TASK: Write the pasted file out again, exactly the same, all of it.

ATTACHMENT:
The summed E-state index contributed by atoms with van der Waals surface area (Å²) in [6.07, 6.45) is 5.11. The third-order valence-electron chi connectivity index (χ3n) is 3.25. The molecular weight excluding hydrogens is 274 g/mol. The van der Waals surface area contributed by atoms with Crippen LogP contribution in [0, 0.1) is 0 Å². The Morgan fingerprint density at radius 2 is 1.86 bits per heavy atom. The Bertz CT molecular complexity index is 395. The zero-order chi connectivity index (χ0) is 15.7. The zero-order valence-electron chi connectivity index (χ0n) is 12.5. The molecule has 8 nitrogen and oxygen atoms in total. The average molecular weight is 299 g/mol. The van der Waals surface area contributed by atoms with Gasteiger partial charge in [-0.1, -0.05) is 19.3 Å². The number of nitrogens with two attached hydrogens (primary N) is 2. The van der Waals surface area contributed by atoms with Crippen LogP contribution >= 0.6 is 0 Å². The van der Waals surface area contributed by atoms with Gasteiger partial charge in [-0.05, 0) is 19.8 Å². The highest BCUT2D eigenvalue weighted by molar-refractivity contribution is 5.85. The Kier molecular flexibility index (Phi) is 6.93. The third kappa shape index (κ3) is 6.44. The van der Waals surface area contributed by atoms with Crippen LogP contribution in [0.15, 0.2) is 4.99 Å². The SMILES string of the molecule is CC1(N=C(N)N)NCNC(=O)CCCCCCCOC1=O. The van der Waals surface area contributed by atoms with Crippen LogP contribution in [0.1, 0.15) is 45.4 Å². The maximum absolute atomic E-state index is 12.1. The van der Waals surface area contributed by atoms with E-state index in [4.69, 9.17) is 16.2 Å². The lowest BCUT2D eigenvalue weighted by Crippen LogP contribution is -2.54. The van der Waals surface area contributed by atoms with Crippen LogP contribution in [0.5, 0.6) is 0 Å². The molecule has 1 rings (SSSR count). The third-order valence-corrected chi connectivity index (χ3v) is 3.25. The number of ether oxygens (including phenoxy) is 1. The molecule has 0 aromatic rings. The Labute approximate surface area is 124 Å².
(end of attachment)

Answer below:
The summed E-state index contributed by atoms with van der Waals surface area (Å²) in [6.07, 6.45) is 5.11. The third-order valence-electron chi connectivity index (χ3n) is 3.25. The molecular weight excluding hydrogens is 274 g/mol. The van der Waals surface area contributed by atoms with Crippen LogP contribution in [0, 0.1) is 0 Å². The Morgan fingerprint density at radius 2 is 1.86 bits per heavy atom. The Bertz CT molecular complexity index is 395. The zero-order chi connectivity index (χ0) is 15.7. The zero-order valence-electron chi connectivity index (χ0n) is 12.5. The molecule has 8 nitrogen and oxygen atoms in total. The average molecular weight is 299 g/mol. The van der Waals surface area contributed by atoms with Gasteiger partial charge in [-0.1, -0.05) is 19.3 Å². The number of nitrogens with two attached hydrogens (primary N) is 2. The van der Waals surface area contributed by atoms with Crippen LogP contribution >= 0.6 is 0 Å². The van der Waals surface area contributed by atoms with Gasteiger partial charge in [-0.05, 0) is 19.8 Å². The highest BCUT2D eigenvalue weighted by molar-refractivity contribution is 5.85. The Kier molecular flexibility index (Phi) is 6.93. The third kappa shape index (κ3) is 6.44. The van der Waals surface area contributed by atoms with Crippen LogP contribution in [0.15, 0.2) is 4.99 Å². The SMILES string of the molecule is CC1(N=C(N)N)NCNC(=O)CCCCCCCOC1=O. The van der Waals surface area contributed by atoms with Crippen LogP contribution in [0.1, 0.15) is 45.4 Å². The maximum absolute atomic E-state index is 12.1. The van der Waals surface area contributed by atoms with E-state index in [4.69, 9.17) is 16.2 Å². The lowest BCUT2D eigenvalue weighted by Crippen LogP contribution is -2.54. The van der Waals surface area contributed by atoms with Crippen LogP contribution in [0.5, 0.6) is 0 Å². The molecule has 1 rings (SSSR count). The third-order valence-corrected chi connectivity index (χ3v) is 3.25. The number of ether oxygens (including phenoxy) is 1. The molecule has 0 aromatic rings. The Labute approximate surface area is 124 Å².